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July 23, 2021
Do you know the Ayurvedic diet?

Occasionally, more and more diets appear and become a trend right away. Some may have a few benefits for the body, but the majority is usually express diets that help people lose weight fast, without offering any nutritional education. The important thing is to learn to follow a balanced diet which will offer benefits to your overall health and in the long run, too. The result of most express diets is the rapid weight loss and the rapid return either to the weight that the person originally had, or to even more. Another common result of these diets is a lack of vitamins and minerals that can eventually lead to other health problems.

But shall we see what the Ayurvedic diet is and if it has any health benefits? So, I heard about this diet and, of course, I wondered what it is, how it appeared and who follows it. Does it have any benefits or is it just another fad?

So, it seems that this diet has been known for several centuries and comes from India. It belongs to holistic medicine and the word Ayurveda itself is a combination of the words “life” and “knowledge”. You can find its entire translation also as "the science of life". It is a diet that is mostly followed by people who are looking for alternative therapies or who practice yoga.

Theoretically, every person should consume foods based on their dosha - which is essentially the form of energy that diffuses into his/her body and that concerns his/her physical and mental characteristics, as well as his/her body type, of course.

I certainly cannot say if a person can choose the diet he will follow from the form of energy, but I can say some of the pros that one can keep from this diet. So, it's a nutrition type that aims to teach us:

1. to consume more fruits and vegetables and less meat,

2. to reduce alcohol consumption,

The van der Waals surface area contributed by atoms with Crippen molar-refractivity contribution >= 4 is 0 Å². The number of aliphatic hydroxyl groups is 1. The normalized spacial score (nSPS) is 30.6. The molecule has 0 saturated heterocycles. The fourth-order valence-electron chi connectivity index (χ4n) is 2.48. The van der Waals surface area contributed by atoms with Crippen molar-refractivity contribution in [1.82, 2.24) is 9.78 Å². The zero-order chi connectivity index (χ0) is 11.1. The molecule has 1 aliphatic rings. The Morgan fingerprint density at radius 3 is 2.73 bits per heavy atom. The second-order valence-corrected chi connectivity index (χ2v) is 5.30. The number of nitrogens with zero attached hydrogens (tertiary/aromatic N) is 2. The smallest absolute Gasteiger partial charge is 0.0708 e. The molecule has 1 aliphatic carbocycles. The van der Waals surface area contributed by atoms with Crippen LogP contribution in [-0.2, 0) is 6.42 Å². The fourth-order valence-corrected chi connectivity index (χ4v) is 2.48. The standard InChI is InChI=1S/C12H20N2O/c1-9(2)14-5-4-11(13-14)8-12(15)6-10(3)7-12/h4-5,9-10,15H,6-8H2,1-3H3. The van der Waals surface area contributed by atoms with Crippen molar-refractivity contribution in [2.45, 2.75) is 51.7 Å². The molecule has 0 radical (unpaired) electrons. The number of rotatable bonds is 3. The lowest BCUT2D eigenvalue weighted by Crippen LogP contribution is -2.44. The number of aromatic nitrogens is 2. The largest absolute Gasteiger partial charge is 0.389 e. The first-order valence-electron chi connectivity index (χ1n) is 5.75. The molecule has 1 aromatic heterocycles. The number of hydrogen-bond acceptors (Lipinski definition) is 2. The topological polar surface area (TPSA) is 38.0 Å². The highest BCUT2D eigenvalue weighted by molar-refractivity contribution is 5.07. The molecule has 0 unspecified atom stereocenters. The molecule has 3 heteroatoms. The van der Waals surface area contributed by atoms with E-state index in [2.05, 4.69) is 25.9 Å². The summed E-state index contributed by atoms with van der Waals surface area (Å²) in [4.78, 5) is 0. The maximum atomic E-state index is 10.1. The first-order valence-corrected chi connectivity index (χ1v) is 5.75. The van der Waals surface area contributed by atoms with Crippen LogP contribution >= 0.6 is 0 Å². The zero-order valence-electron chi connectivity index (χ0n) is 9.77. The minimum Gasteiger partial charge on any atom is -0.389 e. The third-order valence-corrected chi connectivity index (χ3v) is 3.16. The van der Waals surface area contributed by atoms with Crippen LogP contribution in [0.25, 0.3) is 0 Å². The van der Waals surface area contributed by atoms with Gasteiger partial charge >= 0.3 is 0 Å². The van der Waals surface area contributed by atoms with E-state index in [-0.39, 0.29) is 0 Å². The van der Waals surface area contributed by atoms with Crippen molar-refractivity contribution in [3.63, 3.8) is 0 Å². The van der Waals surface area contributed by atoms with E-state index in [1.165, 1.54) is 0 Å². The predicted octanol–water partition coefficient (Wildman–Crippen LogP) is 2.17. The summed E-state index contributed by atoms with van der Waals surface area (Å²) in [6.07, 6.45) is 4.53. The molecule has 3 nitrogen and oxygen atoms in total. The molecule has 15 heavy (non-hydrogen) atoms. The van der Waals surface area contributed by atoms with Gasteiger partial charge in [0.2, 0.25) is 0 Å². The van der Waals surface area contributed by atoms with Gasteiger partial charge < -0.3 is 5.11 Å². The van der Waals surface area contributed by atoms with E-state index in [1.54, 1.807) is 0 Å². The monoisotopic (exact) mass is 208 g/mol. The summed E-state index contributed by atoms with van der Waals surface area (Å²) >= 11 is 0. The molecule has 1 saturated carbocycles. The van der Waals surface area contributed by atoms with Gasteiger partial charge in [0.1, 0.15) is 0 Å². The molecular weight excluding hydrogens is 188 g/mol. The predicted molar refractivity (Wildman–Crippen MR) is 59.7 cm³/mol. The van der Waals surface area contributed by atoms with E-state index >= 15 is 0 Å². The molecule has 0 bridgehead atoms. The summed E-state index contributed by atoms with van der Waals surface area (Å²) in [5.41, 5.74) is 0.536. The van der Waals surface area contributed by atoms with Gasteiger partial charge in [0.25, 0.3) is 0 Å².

3. to reduce the consumption of desserts and foods that are rich in fat and especially in saturated-trans fats, processed sugar, and salt as well,

4. to learn to cook recipes at home and not to use any ready-made and processed ingredients,

5. to eat our meal slowly and to be focused on it, without watching anything on our TV or mobile phone!

Moreover, it seems that it is a diet that helps in weight loss and that has -as its main goal- the improvement of wellness and health, as well as the mental balance of a person. It is definitely positive that it does not promote rapid weight loss but holistic health of body and mind, including and suggesting, of course, physical activity!

Now, shall we see which are the cons of this diet?

1. By consuming foods based on our body type and on ΄΄dosha΄΄, we may eventually exclude several foods from our diet that is not needed to.

2. This diet recommends that the biggest meal of the day should be lunch. This may not be helpful for many people in their daily lives, especially people who work in an office. Moreover, avoiding eating dinner 3 or more hours before bed may not be helpful to many people and that -of course- can lead to very strong feelings of hunger and ultimately prevent many people from continuing such a diet.

3. If one chooses to consume the foods that he/she should, based on one's dosha, there may be a high probability of error. Doshas are divided into 3 categories: Vata-air, pitta-fire, Kapha-water and earth. A person can belong to 2 or even all 3 categories. The point is, it is difficult for someone to figure that out on his/her own, without the direction of a specialist, and it is very likely that, in addition to excluding food, he/she will end up not making the right combinations.

4. It is certainly a diet that cannot be followed by many people as a lifestyle and in the long run. 

So, what do you think? Have you heard of this diet before? It is certainly very positive that it aims at the wellness and health of the body, and not just at weight loss. I believe that, from the moment scientific research is done on this diet, it is something we can be informed about. Now, whether we should follow it or not, we can be informed by the experts and the health scientist who advises us and knows our medical history.

This article was written in collaboration with the scientific advisor-sports nutritionist Anna Maria Volanaki, MSc, BDA, SENr, INDI.

The website akispetretzikis.com offers as a service a variety of articles, based on scientific sources. All the articles are provided as general information and no text should be used as a substitute for advice from a physician or another health scientist, regardless of the date it has been published.

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